The 1860s were a time of great developments in steam-powered shipping, and Booth was an enthusiast. In deference to the company to which he was formerly apprenticed and to which he was now related by the marriage of his sister Anna to Alfred Holt, Booth looked westwards rather than to the east where Lamport and Holt's own shipping interests lay. After characteristic close study of shipping and trade across the Atlantic, Booth persuaded Alfred and their sister Emily to invest all their capital in the building of two steamships to create a service to Pará, Maranhão and Ceará in Brazil. After intense exertions and a sound mastering of the engineering principles involved, the first voyage of the Booth Steamship Company left Liverpool for Pará on the 14th of February 1866, with Booth on board. His presence was necessary because of his understanding of both the engines of the ship and the postal services of South America. In later years Booth would foresee the impact of the demand for pneumatic tyres on the Brazilian rubber trade, and the consequent importance of the Amazon port of Manaus. His involvement in the construction of a harbour at Manaus which could overcome seasonal fluctuations in water levels, which he visited for the last time in 1912, led him to write to his wife, "So there is my monument" [1]

Business practices

Booth's success as a businessman can be attributed to many things: his good fortune in inheriting £20,000 capital; the support of his family and the culture of business in which he grew up; his energy, enthusiasm, courage and hard work; his assiduous gathering of facts and figures, and ability to interpret this data; and perhaps also his essential decency and integrity in his business dealings. His letters - as well as describing the timeless business problems of such things as personnel management, factory relocation and decision making - give some indication of his fundamental business ethic. In a letter of 1880 to his brother he wrote:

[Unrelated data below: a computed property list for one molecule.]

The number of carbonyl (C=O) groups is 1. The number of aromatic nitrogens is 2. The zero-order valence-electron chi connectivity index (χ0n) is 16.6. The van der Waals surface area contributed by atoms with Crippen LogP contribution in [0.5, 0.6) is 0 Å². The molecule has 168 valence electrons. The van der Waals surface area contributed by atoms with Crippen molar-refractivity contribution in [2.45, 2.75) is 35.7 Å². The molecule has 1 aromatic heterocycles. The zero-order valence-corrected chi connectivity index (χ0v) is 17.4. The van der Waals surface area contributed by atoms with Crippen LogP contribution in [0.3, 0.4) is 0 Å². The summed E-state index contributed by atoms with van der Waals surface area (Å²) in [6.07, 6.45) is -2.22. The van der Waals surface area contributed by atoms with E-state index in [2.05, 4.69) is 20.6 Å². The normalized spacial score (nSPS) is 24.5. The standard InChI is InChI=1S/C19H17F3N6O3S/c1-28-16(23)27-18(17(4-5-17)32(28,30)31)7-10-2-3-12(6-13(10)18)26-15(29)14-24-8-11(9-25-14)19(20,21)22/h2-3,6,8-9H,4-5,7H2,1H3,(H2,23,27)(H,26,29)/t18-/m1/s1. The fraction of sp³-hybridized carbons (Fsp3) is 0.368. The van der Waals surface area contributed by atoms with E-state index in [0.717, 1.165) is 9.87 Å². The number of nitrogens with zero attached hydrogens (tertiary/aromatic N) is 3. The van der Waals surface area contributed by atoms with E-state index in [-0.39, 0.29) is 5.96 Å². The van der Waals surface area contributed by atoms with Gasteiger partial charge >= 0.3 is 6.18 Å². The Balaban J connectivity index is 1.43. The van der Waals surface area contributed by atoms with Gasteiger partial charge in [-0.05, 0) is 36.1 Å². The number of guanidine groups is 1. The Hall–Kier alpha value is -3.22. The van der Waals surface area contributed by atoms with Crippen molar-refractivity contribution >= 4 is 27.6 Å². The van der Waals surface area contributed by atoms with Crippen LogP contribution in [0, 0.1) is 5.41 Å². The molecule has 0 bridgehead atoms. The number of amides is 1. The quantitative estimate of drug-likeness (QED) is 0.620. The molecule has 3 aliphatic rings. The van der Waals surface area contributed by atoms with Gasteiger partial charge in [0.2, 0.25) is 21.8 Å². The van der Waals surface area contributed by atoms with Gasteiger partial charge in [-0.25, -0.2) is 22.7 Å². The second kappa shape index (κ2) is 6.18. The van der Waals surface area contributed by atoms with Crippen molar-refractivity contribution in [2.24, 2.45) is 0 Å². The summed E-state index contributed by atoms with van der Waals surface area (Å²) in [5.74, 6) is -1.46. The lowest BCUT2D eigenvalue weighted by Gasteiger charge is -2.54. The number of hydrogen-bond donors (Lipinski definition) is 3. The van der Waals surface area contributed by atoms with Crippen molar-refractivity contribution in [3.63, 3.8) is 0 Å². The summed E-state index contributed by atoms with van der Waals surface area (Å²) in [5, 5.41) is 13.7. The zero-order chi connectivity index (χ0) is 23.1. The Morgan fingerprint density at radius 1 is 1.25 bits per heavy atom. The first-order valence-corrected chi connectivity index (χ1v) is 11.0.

Tom's idea, and the practice also, adopted in America and perhaps always hitherto in our business, seems based on the idea that it is our object to get the better of the men we sell to. To let them in for buying what if they knew what we knew they would not buy. I doubt if it succeeds even then; but it injures our business to act on this idea, whether it succeeds or not. It is not our interest to get the better of either the men we buy from or those we sell to - but to do the best we can for each, subject to a moderate remuneration for ourselves - and to give our chief attention to getting the utmost value out of the goods we deal in (1) by proper preparation and (2) by bringing the skins into use for the purposes they best fulfil.[2]

Whilst by no means averse to the spirit of competition - he was intensely absorbed by the battle between the Booth shipping line and its rival R. Singlehurst and Company - he was not aggressive in his business affairs. Describing what must have been at the least an irritating incident, in a letter to his wife in 1895 he expresses patience and good temper:

Kattner [sp.?] has very cleverly turned the tables on us by getting the buyer of some goods for which we thought too little had been taken to offer to cancel the sale! What to do rests with the owner of the goods, but I advise climbing down good humouredly. It has been an excellent object lesson. (Senate House Library MS797/I/1358).